“While $58 billion of your tax dollars - or more accurately, your children’s tax dollars - are being used to pay foreign banks, a substantial portion of that money ($43.5 billion) is being used to pay American banks, including Goldman Sachs, Merrill Lynch, Bank of America, Citigroup, Wachovia, Morgan Stanley, AIG International, and JP Morgan,” which ranked among Mr. Obama’s top campaign contributors.

NEEDLESS FIGHT

“President Obama often campaigned as a trade warrior, and now he’s getting his wish,” the Wall Street Journal says in an editorial.

“Mexico announced [Monday] that it will raise tariffs on 90 U.S. products, affecting some $2.4 billion in goods across 40 states. The move was retaliation for the recent decision by Congress, signed into law by Mr. Obama, to close the Southern U.S. border to Mexican trucks,” the newspaper said.

“Proponents cloaked the decision in safety language, insisting that the Mexican trucks are a road hazard. However, a federal pilot program has shown that Mexican trucks actually have fewer violations than do American. The real hazard here is the new administration’s obeisance to the Teamsters, who endorsed Mr. Obama early in the 2008 Democratic primaries and demanded the trucking shutdown. …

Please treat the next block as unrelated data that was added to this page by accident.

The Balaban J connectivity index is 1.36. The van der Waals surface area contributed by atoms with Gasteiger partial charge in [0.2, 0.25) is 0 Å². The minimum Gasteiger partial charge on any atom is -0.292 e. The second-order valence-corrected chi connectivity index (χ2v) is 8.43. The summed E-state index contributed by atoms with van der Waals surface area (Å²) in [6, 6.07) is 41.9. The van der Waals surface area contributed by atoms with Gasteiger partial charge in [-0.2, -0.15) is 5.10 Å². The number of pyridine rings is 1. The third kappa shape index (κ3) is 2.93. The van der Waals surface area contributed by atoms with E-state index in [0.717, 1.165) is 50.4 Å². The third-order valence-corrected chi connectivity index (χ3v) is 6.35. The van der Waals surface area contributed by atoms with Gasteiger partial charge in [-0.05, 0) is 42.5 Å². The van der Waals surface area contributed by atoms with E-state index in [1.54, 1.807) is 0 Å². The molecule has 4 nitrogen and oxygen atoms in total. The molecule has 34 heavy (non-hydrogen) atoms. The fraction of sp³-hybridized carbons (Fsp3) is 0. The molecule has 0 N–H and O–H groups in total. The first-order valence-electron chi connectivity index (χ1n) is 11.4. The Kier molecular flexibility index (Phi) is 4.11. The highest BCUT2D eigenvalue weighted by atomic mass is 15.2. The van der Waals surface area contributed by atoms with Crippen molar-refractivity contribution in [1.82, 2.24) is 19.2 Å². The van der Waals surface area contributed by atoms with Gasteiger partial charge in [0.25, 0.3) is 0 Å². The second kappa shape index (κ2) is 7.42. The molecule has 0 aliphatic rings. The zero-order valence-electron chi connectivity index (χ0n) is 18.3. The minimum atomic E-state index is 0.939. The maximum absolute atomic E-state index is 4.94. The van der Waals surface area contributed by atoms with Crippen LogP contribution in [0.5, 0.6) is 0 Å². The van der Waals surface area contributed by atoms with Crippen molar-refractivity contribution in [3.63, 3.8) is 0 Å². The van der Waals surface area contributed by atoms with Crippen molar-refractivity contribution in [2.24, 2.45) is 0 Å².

“By rejecting Mexican trucks, the Administration violated the North American Free Trade Agreement and picked a needless fight with a good neighbor. The White House scrambled [Monday] in the wake of the Mexican announcement, saying it wants to work with Mexico to come up with a new trucking plan. But unilateral treaty violations aren’t the way to get other nations to negotiate concessions.

“President Obama may think 90 products is no big deal, but from such little tariff fights do larger trade wars sometimes develop. Especially in a time of economic hardship, populist and nationalist passions are dangerous and can be hard to control. Mark this episode as another early example in which Mr. Obama has refused to stand up to a powerful Democratic interest group, with damaging consequences.”

SNUBBING FRIENDS

“The Obama administration has offered to talk to America’s enemies across the globe, especially in the Middle East. So far, though, the offer has few takers,” New York Post columnist Amir Taheri writes.